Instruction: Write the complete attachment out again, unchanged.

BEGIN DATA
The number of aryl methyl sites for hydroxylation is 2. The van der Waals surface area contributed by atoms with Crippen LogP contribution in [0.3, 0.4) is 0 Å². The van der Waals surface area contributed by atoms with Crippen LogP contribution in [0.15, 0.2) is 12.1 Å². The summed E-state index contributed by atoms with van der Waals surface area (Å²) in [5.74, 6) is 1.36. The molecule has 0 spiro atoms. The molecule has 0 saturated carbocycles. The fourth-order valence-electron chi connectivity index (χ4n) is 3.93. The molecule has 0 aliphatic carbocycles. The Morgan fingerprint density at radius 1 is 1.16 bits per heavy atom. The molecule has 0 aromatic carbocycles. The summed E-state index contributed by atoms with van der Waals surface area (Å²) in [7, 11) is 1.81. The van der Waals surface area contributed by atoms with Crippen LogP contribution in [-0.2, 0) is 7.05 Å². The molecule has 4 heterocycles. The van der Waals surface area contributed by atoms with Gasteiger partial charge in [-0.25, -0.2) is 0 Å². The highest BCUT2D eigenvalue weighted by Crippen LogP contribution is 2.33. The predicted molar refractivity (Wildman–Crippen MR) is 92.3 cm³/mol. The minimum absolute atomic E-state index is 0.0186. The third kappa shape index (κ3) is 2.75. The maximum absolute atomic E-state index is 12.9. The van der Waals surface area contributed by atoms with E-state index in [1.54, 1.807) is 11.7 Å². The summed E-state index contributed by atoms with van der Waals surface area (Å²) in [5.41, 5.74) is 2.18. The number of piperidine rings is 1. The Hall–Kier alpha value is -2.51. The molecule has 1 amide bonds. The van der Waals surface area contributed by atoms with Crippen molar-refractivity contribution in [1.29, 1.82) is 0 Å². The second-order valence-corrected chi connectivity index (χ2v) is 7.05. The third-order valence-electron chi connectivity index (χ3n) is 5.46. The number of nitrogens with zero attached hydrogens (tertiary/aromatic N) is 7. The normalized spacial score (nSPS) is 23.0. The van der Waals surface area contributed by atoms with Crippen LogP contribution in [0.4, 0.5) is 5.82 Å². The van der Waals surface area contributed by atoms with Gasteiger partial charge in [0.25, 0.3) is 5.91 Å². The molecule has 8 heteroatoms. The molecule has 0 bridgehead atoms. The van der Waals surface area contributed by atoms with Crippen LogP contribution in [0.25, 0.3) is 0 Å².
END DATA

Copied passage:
The number of aryl methyl sites for hydroxylation is 2. The van der Waals surface area contributed by atoms with Crippen LogP contribution in [0.3, 0.4) is 0 Å². The van der Waals surface area contributed by atoms with Crippen LogP contribution in [0.15, 0.2) is 12.1 Å². The summed E-state index contributed by atoms with van der Waals surface area (Å²) in [5.74, 6) is 1.36. The molecule has 0 spiro atoms. The molecule has 0 saturated carbocycles. The fourth-order valence-electron chi connectivity index (χ4n) is 3.93. The molecule has 0 aliphatic carbocycles. The Morgan fingerprint density at radius 1 is 1.16 bits per heavy atom. The molecule has 0 aromatic carbocycles. The summed E-state index contributed by atoms with van der Waals surface area (Å²) in [7, 11) is 1.81. The van der Waals surface area contributed by atoms with Crippen LogP contribution in [-0.2, 0) is 7.05 Å². The molecule has 4 heterocycles. The van der Waals surface area contributed by atoms with Gasteiger partial charge in [-0.25, -0.2) is 0 Å². The highest BCUT2D eigenvalue weighted by Crippen LogP contribution is 2.33. The predicted molar refractivity (Wildman–Crippen MR) is 92.3 cm³/mol. The minimum absolute atomic E-state index is 0.0186. The third kappa shape index (κ3) is 2.75. The maximum absolute atomic E-state index is 12.9. The van der Waals surface area contributed by atoms with E-state index in [1.54, 1.807) is 11.7 Å². The summed E-state index contributed by atoms with van der Waals surface area (Å²) in [5.41, 5.74) is 2.18. The number of piperidine rings is 1. The Hall–Kier alpha value is -2.51. The molecule has 1 amide bonds. The van der Waals surface area contributed by atoms with Crippen molar-refractivity contribution in [1.29, 1.82) is 0 Å². The second-order valence-corrected chi connectivity index (χ2v) is 7.05. The third-order valence-electron chi connectivity index (χ3n) is 5.46. The number of nitrogens with zero attached hydrogens (tertiary/aromatic N) is 7. The normalized spacial score (nSPS) is 23.0. The van der Waals surface area contributed by atoms with Crippen LogP contribution in [0.4, 0.5) is 5.82 Å². The van der Waals surface area contributed by atoms with Gasteiger partial charge in [0.25, 0.3) is 5.91 Å². The molecule has 8 heteroatoms. The molecule has 0 bridgehead atoms. The van der Waals surface area contributed by atoms with Crippen LogP contribution in [0.25, 0.3) is 0 Å².